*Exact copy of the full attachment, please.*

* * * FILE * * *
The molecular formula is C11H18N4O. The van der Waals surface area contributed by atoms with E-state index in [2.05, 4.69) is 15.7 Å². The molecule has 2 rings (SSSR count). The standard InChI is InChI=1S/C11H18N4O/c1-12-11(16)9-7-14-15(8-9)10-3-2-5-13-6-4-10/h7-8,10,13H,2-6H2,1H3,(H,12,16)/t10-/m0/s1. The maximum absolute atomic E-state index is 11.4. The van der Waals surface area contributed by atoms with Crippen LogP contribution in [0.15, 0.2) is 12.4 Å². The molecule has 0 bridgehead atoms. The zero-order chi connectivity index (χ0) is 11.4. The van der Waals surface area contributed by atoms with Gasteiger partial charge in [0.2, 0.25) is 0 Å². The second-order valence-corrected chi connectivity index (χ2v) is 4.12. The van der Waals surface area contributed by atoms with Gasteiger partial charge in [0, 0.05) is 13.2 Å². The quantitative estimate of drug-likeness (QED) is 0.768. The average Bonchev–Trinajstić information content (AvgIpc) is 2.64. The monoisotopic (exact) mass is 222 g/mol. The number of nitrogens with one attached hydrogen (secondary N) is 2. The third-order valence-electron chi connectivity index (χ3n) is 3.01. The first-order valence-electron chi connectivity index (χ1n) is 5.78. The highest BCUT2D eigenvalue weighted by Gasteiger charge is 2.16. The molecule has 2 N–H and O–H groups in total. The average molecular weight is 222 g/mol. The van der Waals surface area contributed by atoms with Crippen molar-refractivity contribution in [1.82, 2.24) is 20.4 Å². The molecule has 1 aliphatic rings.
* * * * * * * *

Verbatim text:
The molecular formula is C11H18N4O. The van der Waals surface area contributed by atoms with E-state index in [2.05, 4.69) is 15.7 Å². The molecule has 2 rings (SSSR count). The standard InChI is InChI=1S/C11H18N4O/c1-12-11(16)9-7-14-15(8-9)10-3-2-5-13-6-4-10/h7-8,10,13H,2-6H2,1H3,(H,12,16)/t10-/m0/s1. The maximum absolute atomic E-state index is 11.4. The van der Waals surface area contributed by atoms with Crippen LogP contribution in [0.15, 0.2) is 12.4 Å². The molecule has 0 bridgehead atoms. The zero-order chi connectivity index (χ0) is 11.4. The van der Waals surface area contributed by atoms with Gasteiger partial charge in [0.2, 0.25) is 0 Å². The second-order valence-corrected chi connectivity index (χ2v) is 4.12. The van der Waals surface area contributed by atoms with Gasteiger partial charge in [0, 0.05) is 13.2 Å². The quantitative estimate of drug-likeness (QED) is 0.768. The average Bonchev–Trinajstić information content (AvgIpc) is 2.64. The monoisotopic (exact) mass is 222 g/mol. The number of nitrogens with one attached hydrogen (secondary N) is 2. The third-order valence-electron chi connectivity index (χ3n) is 3.01. The first-order valence-electron chi connectivity index (χ1n) is 5.78. The highest BCUT2D eigenvalue weighted by Gasteiger charge is 2.16. The molecule has 2 N–H and O–H groups in total. The average molecular weight is 222 g/mol. The van der Waals surface area contributed by atoms with Crippen molar-refractivity contribution in [1.82, 2.24) is 20.4 Å². The molecule has 1 aliphatic rings.